House Joins Senate in Effort to Improve U.S. Flood Readiness

Revolving loan program would help reduce costs of natural disasters

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House Joins Senate in Effort to Improve U.S. Flood Readiness
Floods
Floodwaters surround West Lumberton Elementary School in Lumberton, North Carolina, on Sept. 20, 2018, after heavy rains from Hurricane Florence. A proposed revolving loan fund program could support projects designed to limit flood damage to public schools through such methods as elevating foundations to place the buildings above anticipated floodwaters, or establishing wetlands that soak up excess water.
Joe Raedle/Getty Images

As residents of Florida, the Carolinas, and much of the rest of the Southeast deal with the extended recovery and rebuilding from Hurricanes Michael and Florence—which caused dozens of deaths, and damage potentially exceeding $50 billion—they can gain some solace in knowing that the House of Representatives took a step this month toward minimizing the impacts of future floods on American communities.

H.R. 7037, introduced Oct. 5, would create a revolving loan fund program for states, to be run jointly by the Federal Emergency Management Administration (FEMA) and state governments. The program would provide the nation’s first sustainable source of money for flood mitigation projects. The House bill is similar to one introduced in the Senate in June 2017.

Mitigation is key to decreasing the costs of natural disasters such as Hurricanes Michael and Florence. A 2018 report by the National Institute of Building Sciences found that every dollar spent by the federal government on disaster mitigation saves $6 in future costs. Such savings are crucial: The U.S. has experienced more than $750 billion in flood-related damage since 2000.

The revolving loan fund program has broad support. It would provide low-interest loans to states, which in turn would encourage localities to implement flood mitigation projects proactively; facilitate state, federal, and local collaboration; and promote sound investments of taxpayer dollars.

Motivating communities to be proactive

By focusing on pre-disaster action, the program would support local efforts to reduce risk before flooding occurs, rather than waiting until the aftermath.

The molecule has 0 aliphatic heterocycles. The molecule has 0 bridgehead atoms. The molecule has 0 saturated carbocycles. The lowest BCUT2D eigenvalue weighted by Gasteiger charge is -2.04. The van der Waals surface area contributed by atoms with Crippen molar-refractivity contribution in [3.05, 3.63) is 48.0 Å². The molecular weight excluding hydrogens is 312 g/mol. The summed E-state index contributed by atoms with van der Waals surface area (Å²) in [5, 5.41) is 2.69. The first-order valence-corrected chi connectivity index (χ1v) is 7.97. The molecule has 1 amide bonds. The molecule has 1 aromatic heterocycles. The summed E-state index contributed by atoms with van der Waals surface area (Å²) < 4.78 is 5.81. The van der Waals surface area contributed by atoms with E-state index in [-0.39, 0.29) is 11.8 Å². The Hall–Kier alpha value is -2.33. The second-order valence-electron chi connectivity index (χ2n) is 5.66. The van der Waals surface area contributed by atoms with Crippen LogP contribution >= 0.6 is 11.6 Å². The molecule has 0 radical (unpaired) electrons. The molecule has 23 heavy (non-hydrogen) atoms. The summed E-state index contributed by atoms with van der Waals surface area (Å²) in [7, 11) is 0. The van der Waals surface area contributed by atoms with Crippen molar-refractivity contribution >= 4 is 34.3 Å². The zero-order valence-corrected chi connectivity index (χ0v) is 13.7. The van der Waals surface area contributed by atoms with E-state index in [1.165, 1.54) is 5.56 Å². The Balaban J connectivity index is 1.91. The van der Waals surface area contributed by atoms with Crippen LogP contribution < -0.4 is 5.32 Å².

If properly implemented, it could reduce one of the most nettlesome costs of natural disasters: the repetitive repair and rebuilding of properties that flood frequently because they are in a flood zone, were built to substandard building codes, or both. Numerous properties in North Carolina and South Carolina were affected by Hurricane Florence and, just two years ago, Hurricane Matthew. To break this costly cycle, the loan program would fund buyouts of properties that flood repeatedly, elevation of businesses and homes above projected flood levels, ecological restorations that serve as storm buffers, and stormwater management projects that absorb rain and reduce runoff. 

Taking a collaborative approach to mitigation

The program would share responsibility for mitigation by establishing a partnership among the different levels of government. Under the House and Senate bills, FEMA and the states would contribute money to set up the funds. Each state would then oversee and manage its individual fund, tailoring projects to local needs while following FEMA’s guidance on eligible activities.

Although some local efforts have already proved successful at financing preparedness projects, municipalities and counties often say they lack the resources to undertake mitigation on their own. As the steward of the U.S. budget, Congress should have a high interest in supporting mitigation, which would help reduce the federal government’s considerable costs after disasters. In the weeks since Hurricane Florence, the House has approved nearly $1.7 billion in emergency funding, with more assistance likely to come.

Using a proven model for government investment

Many states and municipalities have experience with revolving loan funds. Such funds have been used for affordable housing, renewable energy, clean water, energy efficiency, and other community interests. The Clean Water State Revolving Fund program, for example, finances improvements to wastewater infrastructure. From the program’s inception in 1987 through 2017, states and municipalities have leveraged $42 billion in federal monies to build $126 billion worth of clean-water infrastructure.

In supporting flood-prepared communities, the revolving loan program would not rely on disaster-specific legislation or other one-time opportunities for funding. Instead, the program would receive annual FEMA appropriations through the National Flood Insurance Program while also benefiting from self-replenishment. That is, loan repayments would replenish the state funds and become available for additional flood mitigation projects. States can also increase their funds by investing portions of them, providing a relatively predictable flow of money that could allow them to plan and complete strategic projects.

Hurricane Florence was the 12th 1,000-year rainfall event in the U.S. since the beginning of 2016 . With costly disasters on the rise, states, municipalities, and all Americans need to be prepared. Congress should pass state revolving loan fund legislation to enable communities to reduce the risk before the next storm hits.

Matt Fuchs is an officer with The Pew Charitable Trusts’ flood-prepared communities initiative.

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